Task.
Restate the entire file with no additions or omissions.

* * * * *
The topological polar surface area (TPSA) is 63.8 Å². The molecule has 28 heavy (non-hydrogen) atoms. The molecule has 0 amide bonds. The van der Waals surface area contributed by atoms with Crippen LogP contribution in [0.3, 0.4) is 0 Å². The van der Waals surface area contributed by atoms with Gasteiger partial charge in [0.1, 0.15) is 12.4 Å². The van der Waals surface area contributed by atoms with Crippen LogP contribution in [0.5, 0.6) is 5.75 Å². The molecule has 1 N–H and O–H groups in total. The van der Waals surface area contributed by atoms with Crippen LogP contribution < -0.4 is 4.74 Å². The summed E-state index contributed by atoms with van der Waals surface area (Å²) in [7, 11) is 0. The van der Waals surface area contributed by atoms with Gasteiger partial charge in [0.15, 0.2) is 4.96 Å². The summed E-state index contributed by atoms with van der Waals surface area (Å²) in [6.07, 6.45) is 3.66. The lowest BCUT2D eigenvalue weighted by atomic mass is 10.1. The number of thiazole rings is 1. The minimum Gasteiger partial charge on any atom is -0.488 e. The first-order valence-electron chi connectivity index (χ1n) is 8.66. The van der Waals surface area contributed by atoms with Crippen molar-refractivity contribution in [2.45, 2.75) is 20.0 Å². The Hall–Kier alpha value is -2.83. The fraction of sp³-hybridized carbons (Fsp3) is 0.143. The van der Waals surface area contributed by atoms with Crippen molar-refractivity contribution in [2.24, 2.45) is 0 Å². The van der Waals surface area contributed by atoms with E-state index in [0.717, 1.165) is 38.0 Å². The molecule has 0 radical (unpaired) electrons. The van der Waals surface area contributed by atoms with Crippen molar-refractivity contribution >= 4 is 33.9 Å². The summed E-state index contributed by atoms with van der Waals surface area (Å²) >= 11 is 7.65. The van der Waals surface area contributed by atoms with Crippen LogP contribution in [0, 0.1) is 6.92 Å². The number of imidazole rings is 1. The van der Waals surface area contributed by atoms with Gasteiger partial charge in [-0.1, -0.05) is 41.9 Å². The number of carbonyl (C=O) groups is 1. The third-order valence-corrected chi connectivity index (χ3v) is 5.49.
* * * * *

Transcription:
The topological polar surface area (TPSA) is 63.8 Å². The molecule has 28 heavy (non-hydrogen) atoms. The molecule has 0 amide bonds. The van der Waals surface area contributed by atoms with Crippen LogP contribution in [0.3, 0.4) is 0 Å². The van der Waals surface area contributed by atoms with Gasteiger partial charge in [0.1, 0.15) is 12.4 Å². The van der Waals surface area contributed by atoms with Crippen LogP contribution in [0.5, 0.6) is 5.75 Å². The molecule has 1 N–H and O–H groups in total. The van der Waals surface area contributed by atoms with Crippen LogP contribution < -0.4 is 4.74 Å². The summed E-state index contributed by atoms with van der Waals surface area (Å²) in [7, 11) is 0. The van der Waals surface area contributed by atoms with Gasteiger partial charge in [0.15, 0.2) is 4.96 Å². The summed E-state index contributed by atoms with van der Waals surface area (Å²) in [6.07, 6.45) is 3.66. The lowest BCUT2D eigenvalue weighted by atomic mass is 10.1. The number of thiazole rings is 1. The minimum Gasteiger partial charge on any atom is -0.488 e. The first-order valence-electron chi connectivity index (χ1n) is 8.66. The van der Waals surface area contributed by atoms with Crippen molar-refractivity contribution in [2.45, 2.75) is 20.0 Å². The Hall–Kier alpha value is -2.83. The fraction of sp³-hybridized carbons (Fsp3) is 0.143. The van der Waals surface area contributed by atoms with Crippen molar-refractivity contribution in [2.24, 2.45) is 0 Å². The van der Waals surface area contributed by atoms with E-state index in [0.717, 1.165) is 38.0 Å². The molecule has 0 radical (unpaired) electrons. The van der Waals surface area contributed by atoms with Crippen molar-refractivity contribution >= 4 is 33.9 Å². The summed E-state index contributed by atoms with van der Waals surface area (Å²) >= 11 is 7.65. The van der Waals surface area contributed by atoms with Crippen LogP contribution in [0, 0.1) is 6.92 Å². The number of imidazole rings is 1. The van der Waals surface area contributed by atoms with Gasteiger partial charge in [-0.1, -0.05) is 41.9 Å². The number of carbonyl (C=O) groups is 1. The third-order valence-corrected chi connectivity index (χ3v) is 5.49.